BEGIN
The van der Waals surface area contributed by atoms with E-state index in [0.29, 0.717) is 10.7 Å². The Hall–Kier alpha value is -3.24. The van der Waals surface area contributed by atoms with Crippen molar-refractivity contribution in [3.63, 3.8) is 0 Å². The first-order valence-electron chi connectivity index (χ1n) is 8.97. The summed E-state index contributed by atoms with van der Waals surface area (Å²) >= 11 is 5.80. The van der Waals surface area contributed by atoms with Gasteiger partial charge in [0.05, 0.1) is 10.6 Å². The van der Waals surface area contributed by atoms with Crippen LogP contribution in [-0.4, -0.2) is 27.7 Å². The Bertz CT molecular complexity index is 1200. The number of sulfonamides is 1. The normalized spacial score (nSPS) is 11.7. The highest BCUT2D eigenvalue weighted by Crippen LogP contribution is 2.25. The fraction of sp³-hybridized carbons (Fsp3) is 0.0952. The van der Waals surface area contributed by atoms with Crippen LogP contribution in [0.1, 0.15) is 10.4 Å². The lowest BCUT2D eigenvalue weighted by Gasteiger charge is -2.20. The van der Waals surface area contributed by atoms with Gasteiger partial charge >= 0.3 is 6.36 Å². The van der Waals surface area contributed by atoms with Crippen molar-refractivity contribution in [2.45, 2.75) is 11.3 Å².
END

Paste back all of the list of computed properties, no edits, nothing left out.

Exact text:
The van der Waals surface area contributed by atoms with E-state index in [0.29, 0.717) is 10.7 Å². The Hall–Kier alpha value is -3.24. The van der Waals surface area contributed by atoms with Crippen molar-refractivity contribution in [3.63, 3.8) is 0 Å². The first-order valence-electron chi connectivity index (χ1n) is 8.97. The summed E-state index contributed by atoms with van der Waals surface area (Å²) >= 11 is 5.80. The van der Waals surface area contributed by atoms with Gasteiger partial charge in [0.05, 0.1) is 10.6 Å². The van der Waals surface area contributed by atoms with Crippen LogP contribution in [-0.4, -0.2) is 27.7 Å². The Bertz CT molecular complexity index is 1200. The number of sulfonamides is 1. The normalized spacial score (nSPS) is 11.7. The highest BCUT2D eigenvalue weighted by Crippen LogP contribution is 2.25. The fraction of sp³-hybridized carbons (Fsp3) is 0.0952. The van der Waals surface area contributed by atoms with Crippen LogP contribution in [0.1, 0.15) is 10.4 Å². The lowest BCUT2D eigenvalue weighted by Gasteiger charge is -2.20. The van der Waals surface area contributed by atoms with Gasteiger partial charge >= 0.3 is 6.36 Å². The van der Waals surface area contributed by atoms with Crippen molar-refractivity contribution in [2.45, 2.75) is 11.3 Å².